“I am definitely the type of patient that usually has a list of questions,” says Jessica, a paralegal and mother of two. “I wanted to know if my sister having preeclampsia increased my risk of developing it. My doctor explained that there isn't necessarily a genetic component, but she encouraged me to get a home blood pressure cuff just to keep an eye on things.”
Jessica chose a $20 blood pressure cuff that connected to her phone, keeping a log of her blood pressure over time. Jessica started out taking her blood pressure a couple of times a week. That increased to daily measurements toward the end of her pregnancy. Ultimately, the decision to track it proved to be invaluable.
“As I entered my third trimester, I started noticing that my blood pressure was still within the normal range, but was starting to kind of trend upwards, and I was able to bring that up with my provider,” Jessica says.
Jessica never had any headaches or other symptoms – the rising blood pressure was the only indicator of preeclampsia. By 37 weeks, blood pressure and laboratory tests indicated it was time for an induction. Her son was also born healthy with no need for NICU care.
During her second pregnancy, Jessica was prescribed baby aspirin, a common preventive measure for preeclampsia. Subsequently, she didn’t develop the condition again, and her daughter was born without the need for an induction.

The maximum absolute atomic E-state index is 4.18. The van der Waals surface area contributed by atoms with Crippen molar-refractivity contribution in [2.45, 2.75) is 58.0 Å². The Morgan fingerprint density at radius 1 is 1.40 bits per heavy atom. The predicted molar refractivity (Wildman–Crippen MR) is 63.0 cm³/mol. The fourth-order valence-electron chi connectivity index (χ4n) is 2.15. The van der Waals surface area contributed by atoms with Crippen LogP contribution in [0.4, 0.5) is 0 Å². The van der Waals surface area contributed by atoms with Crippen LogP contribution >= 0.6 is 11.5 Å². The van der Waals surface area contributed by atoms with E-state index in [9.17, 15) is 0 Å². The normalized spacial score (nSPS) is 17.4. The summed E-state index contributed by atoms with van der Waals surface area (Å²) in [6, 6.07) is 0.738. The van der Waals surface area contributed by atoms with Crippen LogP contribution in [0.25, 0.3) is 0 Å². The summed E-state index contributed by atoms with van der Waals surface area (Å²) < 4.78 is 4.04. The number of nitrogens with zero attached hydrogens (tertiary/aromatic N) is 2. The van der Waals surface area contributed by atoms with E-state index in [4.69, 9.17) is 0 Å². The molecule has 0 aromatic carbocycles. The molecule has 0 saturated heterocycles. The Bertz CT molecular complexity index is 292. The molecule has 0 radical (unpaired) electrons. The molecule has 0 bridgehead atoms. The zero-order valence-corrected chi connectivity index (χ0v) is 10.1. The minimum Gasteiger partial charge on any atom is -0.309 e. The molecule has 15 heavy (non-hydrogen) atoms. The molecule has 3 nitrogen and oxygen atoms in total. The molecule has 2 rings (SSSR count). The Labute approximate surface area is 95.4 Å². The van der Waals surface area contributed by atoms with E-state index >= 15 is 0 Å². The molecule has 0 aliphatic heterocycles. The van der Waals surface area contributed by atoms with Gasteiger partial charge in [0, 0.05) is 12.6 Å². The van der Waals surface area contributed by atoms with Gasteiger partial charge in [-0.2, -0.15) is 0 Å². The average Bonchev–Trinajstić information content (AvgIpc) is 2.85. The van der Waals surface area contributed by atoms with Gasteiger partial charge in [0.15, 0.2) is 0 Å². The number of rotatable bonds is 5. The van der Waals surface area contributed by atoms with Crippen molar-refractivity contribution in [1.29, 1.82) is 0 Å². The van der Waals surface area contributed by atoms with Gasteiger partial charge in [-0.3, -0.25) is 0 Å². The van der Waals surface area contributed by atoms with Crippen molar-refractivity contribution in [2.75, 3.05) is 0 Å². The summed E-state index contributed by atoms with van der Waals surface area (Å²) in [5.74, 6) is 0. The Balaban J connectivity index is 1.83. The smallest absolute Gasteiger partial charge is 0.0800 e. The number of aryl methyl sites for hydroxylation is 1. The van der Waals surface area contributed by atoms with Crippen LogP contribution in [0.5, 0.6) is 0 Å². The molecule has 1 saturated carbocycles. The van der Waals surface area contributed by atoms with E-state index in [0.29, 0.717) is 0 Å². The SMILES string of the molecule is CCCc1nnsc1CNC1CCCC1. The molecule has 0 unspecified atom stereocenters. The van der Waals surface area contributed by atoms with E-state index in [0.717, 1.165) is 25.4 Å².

Looking back, Jessica says being prepared for the unexpected was one of the most important things she learned from the experiences of her sister and other family members and friends who’d had pregnancy complications.
“As you're approaching pregnancy and motherhood, gather the information and do what you can, but be ready to take some curve balls,” Jessica says. “Don't be afraid to advocate for yourself and to ask the questions and to really get the answers.”
Prediction and prevention
The story of Ellen and Jessica illustrates what Mirvie wants to accomplish with its landmark study of 10,000 participants from across the country. Using a simple blood test, the study seeks to identify who’s most at risk for developing pregnancy complications like preeclampsia to predict them and prevent them from happening.
Jessica says a simple blood test like the one Mirvie has developed and is testing would offer even more reassurance for expectant mothers.
“During pregnancy, your body kind of takes over and you can feel really out of control,” she says. “So to know your risk and say, okay, this is something that I can keep an eye on, that I can talk with my doctor about, and I can feel some semblance of control.’ Even if you're not at risk, I could say I checked, I can let that go.”
While Ellen and Jessica had positive outcomes, others have experienced devastating consequences from preeclampsia and other pregnancy complications. U.S. maternal mortality rates have increased by 40%, yet 80% of pregnancy-related deaths are preventable. This highlights how much more needs to be done to make pregnancy and childbirth a dignified and safe experience for all. Part of that dignity comes from offering a more proactive approach to pregnancy complications.
Ellen wishes she’d been better prepared for the possibility of developing preeclampsia.
“I had no idea what my risks were and I didn’t know how common it was,” she says. “Knowledge is power. I think the more time you have to prepare yourself, the better. Especially for a new mom who's new to it all and you don't know what to prepare yourself for.”